Students will compare and contrast rain on Earth with rain on other planets and practice drawing molecular structures of various rain substances to examine the substances' physical and chemical properties. Students will use that information, along with the planetary conditions needed to form rain, to create a short weather forecast for one planet.
Students will investigate animals that regenerate, discuss how energy plays a role in the process and think about why scientists might be interested in studying animal regeneration. Students will use what they’ve learned to write a script and narrate a Science News video of regenerating sea slugs.
Students will think about how communities connect on local and global scales through the lens of COVID-19 vaccine distribution and consider why global collaboration in STEM is crucial for solving some large-scale issues.
Students will explore advances in neurotechnology by making connections between examples they’ve seen in popular culture and what is currently possible. Students will then think critically about positive and negative effects of advancements in this area of science.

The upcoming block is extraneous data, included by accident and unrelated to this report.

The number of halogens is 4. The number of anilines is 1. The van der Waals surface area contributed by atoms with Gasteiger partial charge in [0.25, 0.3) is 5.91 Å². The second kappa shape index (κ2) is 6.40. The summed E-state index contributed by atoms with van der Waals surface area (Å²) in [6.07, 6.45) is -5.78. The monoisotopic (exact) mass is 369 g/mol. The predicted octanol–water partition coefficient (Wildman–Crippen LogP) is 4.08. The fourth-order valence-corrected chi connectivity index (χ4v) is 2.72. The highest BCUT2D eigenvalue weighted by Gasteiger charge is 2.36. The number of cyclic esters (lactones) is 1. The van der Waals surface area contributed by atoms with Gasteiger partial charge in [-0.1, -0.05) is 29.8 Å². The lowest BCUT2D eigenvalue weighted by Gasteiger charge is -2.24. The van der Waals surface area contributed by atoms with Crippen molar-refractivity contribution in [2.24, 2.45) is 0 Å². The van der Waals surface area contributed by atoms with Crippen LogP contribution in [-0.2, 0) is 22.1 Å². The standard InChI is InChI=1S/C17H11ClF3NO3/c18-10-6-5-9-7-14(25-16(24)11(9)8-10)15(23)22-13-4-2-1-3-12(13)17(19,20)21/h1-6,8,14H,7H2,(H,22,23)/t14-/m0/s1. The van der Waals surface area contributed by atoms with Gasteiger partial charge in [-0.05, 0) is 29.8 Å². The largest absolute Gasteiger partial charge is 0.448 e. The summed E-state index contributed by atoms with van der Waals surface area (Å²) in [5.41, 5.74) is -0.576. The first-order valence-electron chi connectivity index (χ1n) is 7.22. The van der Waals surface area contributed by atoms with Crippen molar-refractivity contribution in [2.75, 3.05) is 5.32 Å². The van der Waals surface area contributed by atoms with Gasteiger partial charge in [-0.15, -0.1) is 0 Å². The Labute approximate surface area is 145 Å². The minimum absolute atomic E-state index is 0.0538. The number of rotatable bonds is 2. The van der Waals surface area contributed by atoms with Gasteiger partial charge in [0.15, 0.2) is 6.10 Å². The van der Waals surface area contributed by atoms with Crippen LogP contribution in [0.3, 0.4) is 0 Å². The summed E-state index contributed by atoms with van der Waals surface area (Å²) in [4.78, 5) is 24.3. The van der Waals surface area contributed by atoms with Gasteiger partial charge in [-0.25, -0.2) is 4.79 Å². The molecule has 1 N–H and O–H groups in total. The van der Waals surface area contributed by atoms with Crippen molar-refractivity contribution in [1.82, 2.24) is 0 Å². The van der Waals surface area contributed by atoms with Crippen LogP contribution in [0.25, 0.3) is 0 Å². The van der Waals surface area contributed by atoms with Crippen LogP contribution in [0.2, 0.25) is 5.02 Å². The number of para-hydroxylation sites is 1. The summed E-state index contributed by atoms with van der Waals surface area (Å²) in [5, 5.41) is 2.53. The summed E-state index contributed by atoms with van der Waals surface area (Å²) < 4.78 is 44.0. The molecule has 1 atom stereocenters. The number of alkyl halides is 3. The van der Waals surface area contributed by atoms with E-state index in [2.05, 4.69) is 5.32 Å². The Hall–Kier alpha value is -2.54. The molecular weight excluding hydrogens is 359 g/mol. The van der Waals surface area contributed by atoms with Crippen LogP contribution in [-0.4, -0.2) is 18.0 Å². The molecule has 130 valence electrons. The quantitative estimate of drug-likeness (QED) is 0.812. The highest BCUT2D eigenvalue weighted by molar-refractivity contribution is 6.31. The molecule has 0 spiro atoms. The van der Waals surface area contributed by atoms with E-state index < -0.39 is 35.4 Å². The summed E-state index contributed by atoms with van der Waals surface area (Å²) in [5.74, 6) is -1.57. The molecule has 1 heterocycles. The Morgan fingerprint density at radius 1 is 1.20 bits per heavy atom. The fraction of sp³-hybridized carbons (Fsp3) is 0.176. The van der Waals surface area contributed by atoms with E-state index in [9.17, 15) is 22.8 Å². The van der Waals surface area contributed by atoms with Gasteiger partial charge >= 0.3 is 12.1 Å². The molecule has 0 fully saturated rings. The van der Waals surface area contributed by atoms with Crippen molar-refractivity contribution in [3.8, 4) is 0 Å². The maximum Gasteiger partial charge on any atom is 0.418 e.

Students will explore and analyze various approaches some universities have taken to manage the COVID-19 pandemic on their campuses before comparing the strategies to those used at their own school.
Students will discuss how graphs and quantitative analogies are useful for interpreting and understanding data. Then, students will analyze and compare how effective each strategy is at communicating a scientific claim. As an extension, students may propose an alternative method of displaying or explaining given data.
Students will discuss the classical definitions of chemical bonds and determine how to adjust those definitions based on new research. Then, students will talk about the best strategies for assessing general chemistry concepts and exceptions to those generalizations.
Students will review a timeline of major events related to the COVID-19 pandemic and discuss lingering questions about the pandemic. With a partner, students will reflect on how the pandemic has affected their life and what changes the near future may bring.
Students will discuss how a scientific argument uses evidence and reasoning to support a claim. Then, students will compare that process with their own experience of constructing a personal argument.
Students will learn about the effects of habitat fragmentation on a critically endangered species, explore scientists’ process for designing and engineering a solution to the problem, and discuss the importance of conservation.